Life in the Bureaus: A Legacy of Mediocrity

Best and worst Washington correspondents

Washington bureaus of Texas newspapers have established a tradition of incompetence that goes back for decades. Take the case of former Fort Worth Star-Telegram bureau chief John Mort, who covered a speech by President Lyndon Johnson in 1968, and missed one little detail.

Mort, who faithfully rewrote a White House press release about the speech and filed it with his newspaper before the speech was delivered, did not bother to watch the President give the address. He therefore wrote what was undoubtedly the only news story in America which “covered” the speech but failed to note that the President had announced that he would not run for re-election.

Mort’s failure to get the biggest story of the year points to the plight of mid-sized newspapers in Washington: Reporters are spoon-fed information by the public relations staffs of every office from the White House to the House of Representatives. It is easy for a Washington bureau reporter, separated from his editors by thousands of miles, to sit back and merely process news releases for publication in his newspaper.

This tradition of mediocrity makes the few good Dallas-Fort Worth reporters in Washington stand out.

●Bill Choyke, 28, of the Star-Telegram, is the best reporter in Washington working for any Dallas-Fort Worth paper. In a D Magazine survey of Washington reporters for Texas newspapers, Choyke was consistently rated by his peers as the best in the bureaus. When Braniff Airways was trying to win approval of a London route. Choyke consistently beat both Dallas papers – as well as the Washington Post – with his coverage. He came to the Star-Telegram from the Capitol Hill News Service, a Ralph Nader-backed organization in which Choyke learned aggressive Washington-style journalism.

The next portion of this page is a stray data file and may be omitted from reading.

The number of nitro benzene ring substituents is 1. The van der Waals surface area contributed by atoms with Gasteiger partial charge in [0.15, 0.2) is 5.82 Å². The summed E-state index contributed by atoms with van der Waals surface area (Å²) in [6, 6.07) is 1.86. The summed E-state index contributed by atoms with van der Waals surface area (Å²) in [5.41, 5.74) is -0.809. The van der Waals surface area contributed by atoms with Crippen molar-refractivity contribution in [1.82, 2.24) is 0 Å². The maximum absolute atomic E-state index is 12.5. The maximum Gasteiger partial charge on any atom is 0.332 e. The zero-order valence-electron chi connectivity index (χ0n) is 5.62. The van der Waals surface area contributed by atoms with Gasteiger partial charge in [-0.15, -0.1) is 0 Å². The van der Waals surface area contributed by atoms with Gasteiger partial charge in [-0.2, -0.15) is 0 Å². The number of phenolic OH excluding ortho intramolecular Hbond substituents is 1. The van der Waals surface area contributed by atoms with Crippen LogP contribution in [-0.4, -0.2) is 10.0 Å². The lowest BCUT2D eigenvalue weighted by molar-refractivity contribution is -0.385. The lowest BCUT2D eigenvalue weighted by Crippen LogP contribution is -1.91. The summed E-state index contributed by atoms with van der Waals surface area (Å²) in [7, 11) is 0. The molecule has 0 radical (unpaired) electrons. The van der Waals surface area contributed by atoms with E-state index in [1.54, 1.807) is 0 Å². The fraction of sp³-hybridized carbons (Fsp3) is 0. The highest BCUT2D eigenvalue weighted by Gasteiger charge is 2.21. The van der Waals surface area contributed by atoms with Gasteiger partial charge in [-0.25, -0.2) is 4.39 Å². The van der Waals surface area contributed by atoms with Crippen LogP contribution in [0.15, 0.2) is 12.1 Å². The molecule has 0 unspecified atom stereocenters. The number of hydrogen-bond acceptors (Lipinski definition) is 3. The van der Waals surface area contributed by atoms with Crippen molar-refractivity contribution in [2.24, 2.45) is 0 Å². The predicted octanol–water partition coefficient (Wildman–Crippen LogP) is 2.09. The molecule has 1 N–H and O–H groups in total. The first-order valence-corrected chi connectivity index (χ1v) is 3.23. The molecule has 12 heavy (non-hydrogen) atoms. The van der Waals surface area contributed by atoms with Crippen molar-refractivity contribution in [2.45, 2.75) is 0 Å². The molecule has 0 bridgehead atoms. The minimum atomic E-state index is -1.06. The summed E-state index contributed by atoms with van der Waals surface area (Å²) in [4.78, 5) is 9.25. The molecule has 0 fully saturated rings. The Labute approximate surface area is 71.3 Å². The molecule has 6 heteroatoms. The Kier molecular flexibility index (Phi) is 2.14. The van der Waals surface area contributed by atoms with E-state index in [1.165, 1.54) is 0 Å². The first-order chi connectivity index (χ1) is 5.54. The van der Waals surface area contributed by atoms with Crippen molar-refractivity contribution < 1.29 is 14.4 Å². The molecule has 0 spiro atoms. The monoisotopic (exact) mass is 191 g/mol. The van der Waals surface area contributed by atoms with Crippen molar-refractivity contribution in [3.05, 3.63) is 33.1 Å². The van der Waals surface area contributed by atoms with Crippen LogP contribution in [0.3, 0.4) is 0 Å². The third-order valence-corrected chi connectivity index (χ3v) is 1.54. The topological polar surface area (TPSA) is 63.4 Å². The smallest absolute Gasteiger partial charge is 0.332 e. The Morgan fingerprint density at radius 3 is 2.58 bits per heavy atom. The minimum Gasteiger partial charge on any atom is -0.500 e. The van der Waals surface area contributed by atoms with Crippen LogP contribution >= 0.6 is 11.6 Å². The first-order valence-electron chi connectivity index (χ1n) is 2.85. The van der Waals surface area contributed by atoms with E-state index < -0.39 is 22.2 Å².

● The Dallas Times Herald has the best Washington bureau of any Dallas area newspaper, perhaps of any newspaper in Texas. The Herald bureau has three young, aggressive reporters who have no interst in being processors of news releases. “We are more than happy to leave the task of enshrining press releases to the people over at the Morning News/’ says Herald bureau chief Roy Bodie, 29, who was a six-year veteran of the Arkansas Democrat when he joined the Herald last fall.

With Bodie, Bob Dudney, and Paul West, the Herald has three young spear-carriers who. unlike most of their peers at Texas newspapers, are out to break stories of national importance. Bodie has the best connections of any reporter in the three bureaus. “He drinks with Jody Powell sometimes,” says one of Bodie’s competitors, “and that doesn’t hurt him at all.” West is the best writer in the bureaus.

●Larry Neal, 33, bureau chief for the Star-Telegram, is the worst reporter in the three bureaus. Neal established himself at the Star-Telegram as hardworking but mediocre: He landed the bureau chiefs job largely because he had more seniority than Choyke when the position became available about six months ago. Neal has been in Washington for only six months, but he has already established himself in the John Mort tradition. The Star-Telegram, which regularly prints the voting records of Fort Worth area Congressmen, went fora month with no voting records after Neal arrived. When editor Jack Tins-ley called his bureau to find out what had happened, he was told the bureau’s subscription to the Congressional Record had lapsed. “I’ve got an idea,” Tinsley said. “Why not check for yourself?”

●The worst bureau of the three is that of the Dallas Morning News, staffed by two reporters who are obviously burned out by an overdose of Washington politics and a third who does not have the political savvy to understand what she’s covering. Bureau chief John Geddie, a 16-year veteran of the Morning News, has been described by his peers as a good reporter who can’t seem to stay interested in what he is covering. The same is true of Carolyn Raeke, a 5-year veteran of the bureau. Raeke frequently lets her bias show, especially when writing about Rep. Jim Mattox, whom she obviously likes, and Rep. Dale Milford, whom she apparently dislikes. Runner-up for the worst reporter in Washington is Barbara Strong, whom Geddie hired as a secretary and converted into what News executive editor Tom Simmons calls a “journeyman reporter.” Congressional sources say Strong is notorious for allowing a politician to attack an opponent in the pages of the News, without bothering to check both sides of the story.

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